Why inclusive learning shouldn't always be fun


  • Steven White University of Southampton




learning theory, threshold concepts, troublesome knowledge, pedagogy


A recent blog post on the SEDA educational development forum led to a stimulating discussion about whether learning should be fun (Saunders, 2022). As learning developers, it makes sense to make learning activities enjoyable for students where we can. However, this lightning talk contended that some aspects of learning are unlikely to - and perhaps even cannot - be fun. Indeed, we may limit the inclusiveness of our approach if we fail to address this idea in our work. As such, it is important for learning developers to be clear with students that some aspects of their learning experience may involve struggle and discomfort.


Whilst it is pleasant for us when students end interactions with learning developers feeling reassured and with a smile on their face, it may at times be more helpful to see them leave with a look of grim determination. For example, threshold concepts scholarship identifies dimensions of learning that may require transformation not only of one’s understanding but also elements of one’s identity. Wrangling with troublesome knowledge within often uncomfortable liminal states of ‘in-betweenness’ is therefore necessary for students to progress in their understanding or ability (Land et al., 2008).


Drawing on recent educational and learning development discourse, in this talk White argued that recognising that learning cannot always be fun is important in creating an inclusive learning experience for students. Indeed, students can take comfort, confidence, and even a sense of belonging from understanding that their peers and lecturers struggle with some aspects of learning. At times, we may need to ‘suffer now’ to gain satisfaction and achievement in the longer term. We need to be up front about this in our interactions with students.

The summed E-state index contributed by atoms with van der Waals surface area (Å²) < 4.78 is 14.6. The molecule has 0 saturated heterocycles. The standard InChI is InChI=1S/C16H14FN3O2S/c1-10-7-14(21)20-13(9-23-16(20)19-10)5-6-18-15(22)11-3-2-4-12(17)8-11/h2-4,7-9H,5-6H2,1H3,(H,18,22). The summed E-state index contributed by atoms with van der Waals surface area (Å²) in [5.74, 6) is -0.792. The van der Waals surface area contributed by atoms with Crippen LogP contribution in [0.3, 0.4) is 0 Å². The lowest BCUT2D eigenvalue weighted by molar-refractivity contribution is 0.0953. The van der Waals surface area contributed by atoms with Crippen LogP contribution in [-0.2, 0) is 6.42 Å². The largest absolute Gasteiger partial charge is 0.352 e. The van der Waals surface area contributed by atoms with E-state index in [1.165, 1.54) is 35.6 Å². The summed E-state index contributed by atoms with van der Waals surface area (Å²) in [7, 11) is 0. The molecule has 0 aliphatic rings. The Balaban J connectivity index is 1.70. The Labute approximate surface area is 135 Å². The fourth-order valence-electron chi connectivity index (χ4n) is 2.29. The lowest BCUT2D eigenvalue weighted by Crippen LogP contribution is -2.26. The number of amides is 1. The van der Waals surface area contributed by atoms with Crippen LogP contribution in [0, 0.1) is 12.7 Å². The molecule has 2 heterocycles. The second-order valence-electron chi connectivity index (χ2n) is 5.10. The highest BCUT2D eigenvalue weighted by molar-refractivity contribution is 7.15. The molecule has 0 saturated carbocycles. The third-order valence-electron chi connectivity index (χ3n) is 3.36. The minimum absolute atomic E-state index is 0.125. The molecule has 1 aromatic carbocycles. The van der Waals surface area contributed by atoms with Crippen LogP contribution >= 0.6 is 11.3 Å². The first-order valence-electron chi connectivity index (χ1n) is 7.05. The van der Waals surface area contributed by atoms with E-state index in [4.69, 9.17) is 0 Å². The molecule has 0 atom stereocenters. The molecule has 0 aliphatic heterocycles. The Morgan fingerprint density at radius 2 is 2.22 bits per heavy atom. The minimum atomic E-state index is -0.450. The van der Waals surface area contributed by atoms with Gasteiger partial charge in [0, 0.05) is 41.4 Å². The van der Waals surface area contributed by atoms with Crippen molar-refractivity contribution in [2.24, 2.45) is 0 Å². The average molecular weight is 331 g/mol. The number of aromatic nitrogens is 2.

Author Biography

Steven White, University of Southampton

Steve White has been lurking in teaching, learning and research-related third spaces in HE for about 20 years. He worked in interestingly ill-defined roles while developing online MA courses and MOOCs for the University of Southampton, leading him to complete PhD research on the third space in HE. More recent roles have straddled Learning Development and Educational Development at Arts University Bournemouth and the University of Southampton.


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Denial, C. (2019) ‘A pedagogy of kindness’, Hybrid Pedagogy, 15 August. Available at: https://hybridpedagogy.org/pedagogy-of-kindness (Accessed: 1 August 2023).

Dickinson, J. (2023) ‘Welcome to the alien nation’, WONKHE, 31 July. Available at: https://wonkhe.com/blogs/welcome-to-the-alien-nation (Accessed: 1 August 2023).

hooks, b. (1994) Teaching to transgress: education as the practice of freedom. New York: Routledge.

Land, R., Meyer, J., and Smith, J. (2008). Threshold concepts within the disciplines. Sense Publishers.

Saunders, R. (2022). ‘Should learning be fun?’, SEDA blog, 15 December. Available from: https://thesedablog.wordpress.com/2022/12/15/should-learning-be-fun (Accessed: 16 December 2022).

Sillence, M., Clark, A., Dickerson, C., Doan, H., and Jarvis, J. (2023) ‘Equality, diversity and inclusion: learning from laying our cards on the table’, Journal of Learning Development in Higher Education, (26). Available at: https://doi.org/10.47408/jldhe.vi26.915 (Accessed: 1 August 2023).




How to Cite

White, S. (2023) “Why inclusive learning shouldn’t always be fun”, Journal of Learning Development in Higher Education, (29). doi: 10.47408/jldhe.vi29.1100.

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